This Magazine

Progressive politics, ideas & culture

September-October 2017

Why Canada’s friends abroad need to get over Justin Trudeau

He's not all that

RM Vaughan@rm_vaughan

Screen Shot 2017-09-29 at 11.51.45 AM

Illustration by Emile Compion.

Dear Europeans,

Listen, we Canadians are fond of you. And sometimes you Europeans can even find our country on a map. We like the way you keep it post-colonial.

But we have to have a chat about Prime Minister Trudeau. The new one, Justin. Not Disco Trudeau—that was Trudeau 2.0’s dad. I’m talking about Yoga Trudeau, the guy with the tight pants. From Vogue. Yes, him, the underwear model. Gosh, you have not paid us this much attention since we blessed your airwaves with the “Safety Dance.” We’d be lying if we said we’re immune to flattery (Justin sure isn’t).

But, still… Oh, how to begin?

You know how China sends out adorable panda bears as love ambassadors? Justin Trudeau is our panda bear, if panda bears cared about their abs. We send him abroad and you take his picture and you, being well trained in monarchical reasoning, think that if the head of the country is that good looking, it must follow, à la Elizabethan Great Chain of Being, that Canada is also in fine shape. As above, so below.

Your questions about our Prime Beef Minister betray not only your adorably antique cogitating but also your own aspirations. How hard, you wonder, would it be to find a Trudeau for Europe? Not so hard. You have beer commercial casting agents in Europe, no? They sell men’s underwear on the continent, yes?

The thing is, he ain’t all that, politically speaking. I personally would not kick him out of bed for eating (likely gluten-free) crackers, but I might smother him with a pillow if he started talking policy—what little of it he has to brag about.

And since you will keep asking about him, here are the answers you don’t want.

How is our forward-thinking PM protecting Canada’s fragile environment from the ravages of global warming? By negotiating bad trade deals with the EU (that would be you lot, who are still buying coal from Russia) and by reviving cooperation on the Keystone XL pipeline with President Trump, which is a bit like driving a truck full of beer up to the gangway of an off-duty frigate and tossing the captain a bottle opener. It’s going to get messy very, very fast.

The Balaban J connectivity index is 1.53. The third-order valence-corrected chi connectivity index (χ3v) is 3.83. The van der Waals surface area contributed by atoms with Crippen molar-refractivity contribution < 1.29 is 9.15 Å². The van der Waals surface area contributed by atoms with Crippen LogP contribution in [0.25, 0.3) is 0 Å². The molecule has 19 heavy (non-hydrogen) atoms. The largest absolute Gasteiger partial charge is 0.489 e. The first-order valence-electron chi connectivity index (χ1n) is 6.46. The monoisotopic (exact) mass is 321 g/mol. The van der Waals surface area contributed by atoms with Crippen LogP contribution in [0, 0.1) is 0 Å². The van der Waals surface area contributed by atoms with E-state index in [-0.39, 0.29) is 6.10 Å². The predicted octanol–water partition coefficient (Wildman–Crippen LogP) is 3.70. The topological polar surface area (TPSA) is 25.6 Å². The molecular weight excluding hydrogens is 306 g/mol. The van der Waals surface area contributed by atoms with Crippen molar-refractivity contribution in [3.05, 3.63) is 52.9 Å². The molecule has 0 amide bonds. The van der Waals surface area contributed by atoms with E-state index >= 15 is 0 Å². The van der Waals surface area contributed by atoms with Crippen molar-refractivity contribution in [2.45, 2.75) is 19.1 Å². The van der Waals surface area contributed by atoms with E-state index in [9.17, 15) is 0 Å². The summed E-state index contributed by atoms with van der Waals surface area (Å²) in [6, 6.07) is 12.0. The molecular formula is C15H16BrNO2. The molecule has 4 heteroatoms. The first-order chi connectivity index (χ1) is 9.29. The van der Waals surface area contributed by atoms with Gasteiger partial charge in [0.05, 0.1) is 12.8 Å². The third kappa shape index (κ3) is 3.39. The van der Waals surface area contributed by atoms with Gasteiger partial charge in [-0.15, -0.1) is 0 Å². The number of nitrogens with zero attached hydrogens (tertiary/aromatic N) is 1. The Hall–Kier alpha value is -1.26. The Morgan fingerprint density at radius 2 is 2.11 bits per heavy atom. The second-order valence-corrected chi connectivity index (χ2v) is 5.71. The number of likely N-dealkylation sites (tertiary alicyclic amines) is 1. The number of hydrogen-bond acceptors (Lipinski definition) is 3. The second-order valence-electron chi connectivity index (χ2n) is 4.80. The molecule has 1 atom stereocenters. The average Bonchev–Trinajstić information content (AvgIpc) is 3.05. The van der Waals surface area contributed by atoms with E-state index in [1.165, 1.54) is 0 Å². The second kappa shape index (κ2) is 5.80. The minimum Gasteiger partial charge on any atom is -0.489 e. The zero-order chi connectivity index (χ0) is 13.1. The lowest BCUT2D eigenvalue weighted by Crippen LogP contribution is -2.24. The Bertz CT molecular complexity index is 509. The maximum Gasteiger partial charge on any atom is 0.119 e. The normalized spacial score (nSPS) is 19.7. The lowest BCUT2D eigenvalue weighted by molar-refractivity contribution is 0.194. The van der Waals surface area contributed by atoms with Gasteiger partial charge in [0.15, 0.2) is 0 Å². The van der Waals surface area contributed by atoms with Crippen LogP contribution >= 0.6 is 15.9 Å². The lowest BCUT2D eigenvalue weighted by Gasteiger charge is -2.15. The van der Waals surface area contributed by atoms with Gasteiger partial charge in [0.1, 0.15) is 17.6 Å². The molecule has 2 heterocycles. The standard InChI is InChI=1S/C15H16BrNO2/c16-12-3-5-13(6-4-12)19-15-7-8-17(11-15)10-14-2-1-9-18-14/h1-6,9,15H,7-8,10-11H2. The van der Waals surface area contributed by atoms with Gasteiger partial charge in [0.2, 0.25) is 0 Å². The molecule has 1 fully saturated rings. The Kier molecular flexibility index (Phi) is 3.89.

To be fair, the prime minister has become a true friend to the poor, the marginalized, and to Canada’s growing underclass. Whenever he meets with the disenfranchised, he wears denim. Denim and novelty socks.

And, yes, Trudeau’s dedication to democratic reform is indeed admirable—if you live in Belarus. To date, he has said the words “democratic” and “reform” out loud, in public, and highlighted each utterance with a look of athletic (by which I mean less-than-mindful) determination. But when you are building a film franchise… erm, rather, a political legacy, you don’t put all the good stuff in the first movie term. Justin Trudeau 2: Back to the Senate is being pre-marketed as a cross between A Few Good Men and one of those French movies with almost no dialogue. Because words, words are so, so empty.

That’s our sexy PM: snug trousers, same old ill-fitting policies. Canadians call this situation the “Canadian Compromise.” It’s how we comfort ourselves when we realize we’ve once again settled for the status quo in better tailoring.

Remember the weird “clear” trend in the 1990s, when everything from Coca Cola to Palmolive dish soap was manufactured without colouring? The marketers thought they could draw in buyers with the promise of literal transparency. Except the Coke still tasted like Coke and, to our wonder, so did the Palmolive. We got the bottles mixed up.

Justin Trudeau is clear cola: He looks as fresh and healthy as river water, and he’s full of crap.

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